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Workers Group Blames Legislators For Botched SF Shipyard Cleanup

SAN FRANCISCO (CBS SF) -- A public workers' advocacy group at a rally in San Francisco Monday criticized Sen. Dianne Feinstein, D-Calif., and Rep. Nancy Pelosi, D-San Francisco, for allegedly failing to do enough about the cleanup of radiological contamination at the former Hunters Point Naval Shipyard.

Members of United Public Workers for Action also charged that the two legislators have failed to protect whistleblowers and called for a criminal investigation of their alleged lack of action.

"This is the largest eco-fraud in the United States," group member Steve Zeltzer told a crowd of about 30 supporters in front of the Federal Building.

Read: Hunters Point Cleanup Dubbed 'Biggest Case Of Eco-Fraud In U.S. History'

"Why are most of the politicians silent?" Zeltzer asked.

The alleged fraud concerns the U.S. Navy's former contract with Tetra Tech EC of Pasadena to remove contamination, including radioactive soil and materials, from about 500 acres of the former shipyard slated for development for industry, offices and housing.

A preliminary investigation by the Navy concluded in September that there was evidence of data manipulation or falsification on soil samples taken from two parcels after the cleanup of those sections was supposed to have been completed. The two parcels make up about 40 percent of the

The Navy said that 49 percent of the soil samples for one parcel were suspect and 15 percent were suspect for the other parcel.

A second review of the information by the U.S. Environmental Protection Agency and two state agencies in December revealed more widespread alleged falsification.

The EPA review concluded that a total of 97 percent of the samples in one parcel and 90 percent in the other were suspect. The two agencies joining the EPA were the California Department of Toxic Substances Control and Department of Public Health.

"In summary, the data analyzed showed a widespread pattern of practices that appear to show deliberate falsification, failure to complete the work in a manner required...or both," John Chesnutt, a regional EPA Superfund manager, wrote to the Navy on Dec. 17, 2017.

Chesnutt's letter was made public last week by Washington, D.C.-based Public Employees for Environmental Responsibility after that organization obtained it in a Freedom of Information Act request.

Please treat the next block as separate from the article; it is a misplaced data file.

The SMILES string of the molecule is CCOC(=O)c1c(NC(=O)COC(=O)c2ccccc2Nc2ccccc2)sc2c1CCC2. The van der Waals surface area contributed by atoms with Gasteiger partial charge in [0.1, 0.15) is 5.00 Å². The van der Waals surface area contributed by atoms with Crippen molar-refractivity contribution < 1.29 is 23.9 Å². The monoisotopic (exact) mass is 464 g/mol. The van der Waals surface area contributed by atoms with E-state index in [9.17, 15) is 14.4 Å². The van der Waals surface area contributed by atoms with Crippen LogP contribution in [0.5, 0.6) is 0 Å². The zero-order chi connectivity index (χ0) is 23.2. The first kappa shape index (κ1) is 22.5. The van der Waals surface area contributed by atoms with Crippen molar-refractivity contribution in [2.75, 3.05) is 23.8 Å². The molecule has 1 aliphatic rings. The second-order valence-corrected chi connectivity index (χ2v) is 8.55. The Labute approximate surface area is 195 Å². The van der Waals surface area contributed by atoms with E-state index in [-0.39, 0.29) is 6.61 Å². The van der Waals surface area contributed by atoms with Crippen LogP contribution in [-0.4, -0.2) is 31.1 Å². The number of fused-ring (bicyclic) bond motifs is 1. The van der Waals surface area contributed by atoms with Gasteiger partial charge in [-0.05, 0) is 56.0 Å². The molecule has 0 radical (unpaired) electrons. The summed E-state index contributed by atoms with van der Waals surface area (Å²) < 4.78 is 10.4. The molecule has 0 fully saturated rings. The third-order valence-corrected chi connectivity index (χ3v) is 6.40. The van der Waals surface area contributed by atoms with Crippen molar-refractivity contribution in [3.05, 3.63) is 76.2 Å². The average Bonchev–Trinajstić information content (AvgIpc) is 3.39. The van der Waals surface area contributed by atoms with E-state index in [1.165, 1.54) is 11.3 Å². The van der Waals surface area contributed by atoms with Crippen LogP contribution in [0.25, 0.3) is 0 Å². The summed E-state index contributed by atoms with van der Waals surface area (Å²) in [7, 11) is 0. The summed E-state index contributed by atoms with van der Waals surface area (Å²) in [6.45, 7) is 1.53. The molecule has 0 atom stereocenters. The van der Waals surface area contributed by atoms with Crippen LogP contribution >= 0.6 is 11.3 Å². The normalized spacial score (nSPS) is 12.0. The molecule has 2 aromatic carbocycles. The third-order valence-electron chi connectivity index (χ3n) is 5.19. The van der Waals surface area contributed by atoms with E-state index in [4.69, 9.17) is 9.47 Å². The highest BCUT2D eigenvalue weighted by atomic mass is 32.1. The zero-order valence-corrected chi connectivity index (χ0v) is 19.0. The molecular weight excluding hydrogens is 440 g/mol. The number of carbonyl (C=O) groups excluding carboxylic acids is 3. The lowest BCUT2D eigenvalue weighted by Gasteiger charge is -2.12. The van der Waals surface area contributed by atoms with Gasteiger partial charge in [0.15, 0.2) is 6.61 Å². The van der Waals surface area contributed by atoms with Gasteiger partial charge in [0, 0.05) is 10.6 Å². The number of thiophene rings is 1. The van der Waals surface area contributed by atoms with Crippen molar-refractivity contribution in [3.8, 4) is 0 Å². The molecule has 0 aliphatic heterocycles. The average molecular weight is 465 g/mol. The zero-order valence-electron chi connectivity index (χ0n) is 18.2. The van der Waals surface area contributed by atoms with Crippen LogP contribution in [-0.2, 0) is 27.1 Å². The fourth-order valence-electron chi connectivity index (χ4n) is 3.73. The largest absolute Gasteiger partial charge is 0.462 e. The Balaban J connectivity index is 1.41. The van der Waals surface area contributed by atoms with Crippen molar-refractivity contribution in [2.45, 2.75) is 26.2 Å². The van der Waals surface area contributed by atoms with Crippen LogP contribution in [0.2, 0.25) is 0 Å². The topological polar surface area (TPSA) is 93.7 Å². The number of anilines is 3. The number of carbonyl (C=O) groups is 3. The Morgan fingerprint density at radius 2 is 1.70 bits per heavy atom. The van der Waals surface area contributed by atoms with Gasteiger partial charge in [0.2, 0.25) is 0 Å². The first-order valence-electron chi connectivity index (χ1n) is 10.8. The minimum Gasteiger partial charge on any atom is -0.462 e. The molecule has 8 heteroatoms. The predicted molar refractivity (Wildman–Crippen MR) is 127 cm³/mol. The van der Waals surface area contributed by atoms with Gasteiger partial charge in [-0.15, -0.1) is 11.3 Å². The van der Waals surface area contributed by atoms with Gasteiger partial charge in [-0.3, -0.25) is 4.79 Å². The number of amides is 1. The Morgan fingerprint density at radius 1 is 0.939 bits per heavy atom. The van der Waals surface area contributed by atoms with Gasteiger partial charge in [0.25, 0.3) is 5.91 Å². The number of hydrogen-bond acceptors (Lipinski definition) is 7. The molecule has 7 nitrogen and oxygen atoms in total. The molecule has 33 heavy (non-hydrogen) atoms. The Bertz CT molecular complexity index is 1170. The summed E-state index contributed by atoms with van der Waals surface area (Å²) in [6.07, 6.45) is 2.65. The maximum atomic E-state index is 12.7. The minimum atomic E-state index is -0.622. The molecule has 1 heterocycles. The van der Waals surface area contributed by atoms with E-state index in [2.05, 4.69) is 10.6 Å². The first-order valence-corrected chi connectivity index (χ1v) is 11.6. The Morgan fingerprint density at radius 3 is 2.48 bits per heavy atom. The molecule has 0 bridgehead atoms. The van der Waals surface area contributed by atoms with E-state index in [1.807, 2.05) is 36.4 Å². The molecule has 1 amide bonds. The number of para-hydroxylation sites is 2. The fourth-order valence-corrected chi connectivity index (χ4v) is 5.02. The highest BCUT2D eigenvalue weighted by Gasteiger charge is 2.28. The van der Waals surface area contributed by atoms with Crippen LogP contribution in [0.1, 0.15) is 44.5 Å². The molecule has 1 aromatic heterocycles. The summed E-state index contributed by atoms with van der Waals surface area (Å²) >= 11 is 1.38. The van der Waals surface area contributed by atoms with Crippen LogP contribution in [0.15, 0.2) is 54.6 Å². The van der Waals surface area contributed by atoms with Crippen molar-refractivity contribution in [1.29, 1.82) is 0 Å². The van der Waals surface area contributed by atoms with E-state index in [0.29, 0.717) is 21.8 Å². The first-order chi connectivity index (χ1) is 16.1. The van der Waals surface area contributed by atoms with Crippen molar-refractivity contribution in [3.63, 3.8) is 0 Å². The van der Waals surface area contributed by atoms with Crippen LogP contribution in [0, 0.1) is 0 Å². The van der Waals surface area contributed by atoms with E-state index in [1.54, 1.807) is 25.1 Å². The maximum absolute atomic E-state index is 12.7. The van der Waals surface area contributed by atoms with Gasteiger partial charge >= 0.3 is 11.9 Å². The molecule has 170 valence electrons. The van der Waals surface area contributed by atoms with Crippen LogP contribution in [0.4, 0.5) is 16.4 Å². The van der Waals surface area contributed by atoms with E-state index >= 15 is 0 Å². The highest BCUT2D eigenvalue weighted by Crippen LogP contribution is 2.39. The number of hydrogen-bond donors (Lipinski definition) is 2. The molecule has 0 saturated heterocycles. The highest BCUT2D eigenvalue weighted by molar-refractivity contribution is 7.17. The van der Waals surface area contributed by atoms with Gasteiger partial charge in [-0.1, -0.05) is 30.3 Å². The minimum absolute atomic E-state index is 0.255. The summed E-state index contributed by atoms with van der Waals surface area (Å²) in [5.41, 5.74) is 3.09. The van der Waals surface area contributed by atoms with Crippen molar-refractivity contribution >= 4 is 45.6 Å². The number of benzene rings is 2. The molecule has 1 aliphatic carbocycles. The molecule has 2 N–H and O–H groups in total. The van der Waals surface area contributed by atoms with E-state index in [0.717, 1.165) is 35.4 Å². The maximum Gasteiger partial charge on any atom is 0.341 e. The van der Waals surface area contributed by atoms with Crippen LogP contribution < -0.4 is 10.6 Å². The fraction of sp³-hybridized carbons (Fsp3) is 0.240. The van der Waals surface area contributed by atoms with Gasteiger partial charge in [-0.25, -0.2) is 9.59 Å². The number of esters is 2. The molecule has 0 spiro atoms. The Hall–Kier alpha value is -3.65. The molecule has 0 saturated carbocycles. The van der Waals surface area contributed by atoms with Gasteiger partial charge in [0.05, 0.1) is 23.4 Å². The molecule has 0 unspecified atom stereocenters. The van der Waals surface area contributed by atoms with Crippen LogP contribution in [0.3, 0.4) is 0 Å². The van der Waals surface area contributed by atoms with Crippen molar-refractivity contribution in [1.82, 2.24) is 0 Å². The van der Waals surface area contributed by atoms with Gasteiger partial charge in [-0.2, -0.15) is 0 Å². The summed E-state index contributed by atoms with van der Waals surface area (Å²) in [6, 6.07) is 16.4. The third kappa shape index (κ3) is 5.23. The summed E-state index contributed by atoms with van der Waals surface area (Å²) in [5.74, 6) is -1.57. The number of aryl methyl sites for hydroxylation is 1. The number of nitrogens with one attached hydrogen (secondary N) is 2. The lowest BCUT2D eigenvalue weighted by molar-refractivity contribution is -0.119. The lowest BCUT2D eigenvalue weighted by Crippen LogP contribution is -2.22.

Derek Robinson, the Navy's coordinator of the cleanup, said the Navy's next step is to develop a new plan for sampling the soil in consultation with the federal and state regulatory agencies. He said he hopes work will begin on the resampling by the end of the summer.

"The Navy is absolutely committed to completing the cleanup as soon as possible and making sure it's thorough," Robinson said.

Tetra Tech has not had a contract with the Navy since 2015, he said.

Transfer of the property to the city for redevelopment has been put on hold until the cleanup is completed, with the exception of 75 acres transferred to the city in 2004. That section was formerly used for housing and administrative offices and was not seriously polluted.

The area, closed as a Navy shipyard in 1974, was designated in 1989 as an EPA Superfund site, having priority as one of the most toxic cleanup sites in the nation.

The radiation contamination stemmed from the use of the yard to clean ships exposed to atom bombs and tests and for research on defense against nuclear weapons. Other contaminants from shipyard operations included petroleum compounds, mercury and lead.

U.S. Attorney's Office spokesman Abraham Simmons said he could not comment on whether there is a criminal investigation of Tetra Tech or of any legislators.

Pelosi spokeswoman Taylor Griffin said, "Leader Pelosi and her staff continue to closely monitor the cleanup of the Hunters Point shipyard."

Following comprehensive examinations by the Navy and EPA showing contractor fraud was more extensive than initially believed, her staff is in close touch with both agencies as they formulate an appropriate plan for certain rescanning and retesting.

"Public health and safety remains our top concern, while working to ensure the timely delivery of long-awaited housing and jobs when the cleanup is completed," Griffin said.

A spokesperson for Feinstein was not immediately available for comment.

The Navy began investigating Tetra Tech in 2012 after learning that some purported soil samples came from outside the cleanup locations.

In 2016, according to a Navy fact sheet, former cleanup employees additionally alleged that potentially contaminated soil samples were swapped for clean samples, potentially contaminated soil was placed in open trenches in other areas around the shipyard, misleading data reports were prepared and computer data was tampered with to indicate lower levels of radiation.

© Copyright 2018 CBS Broadcasting Inc. and Bay City News Service. All Rights Reserved. This material may not be published, broadcast, rewritten or redistributed.

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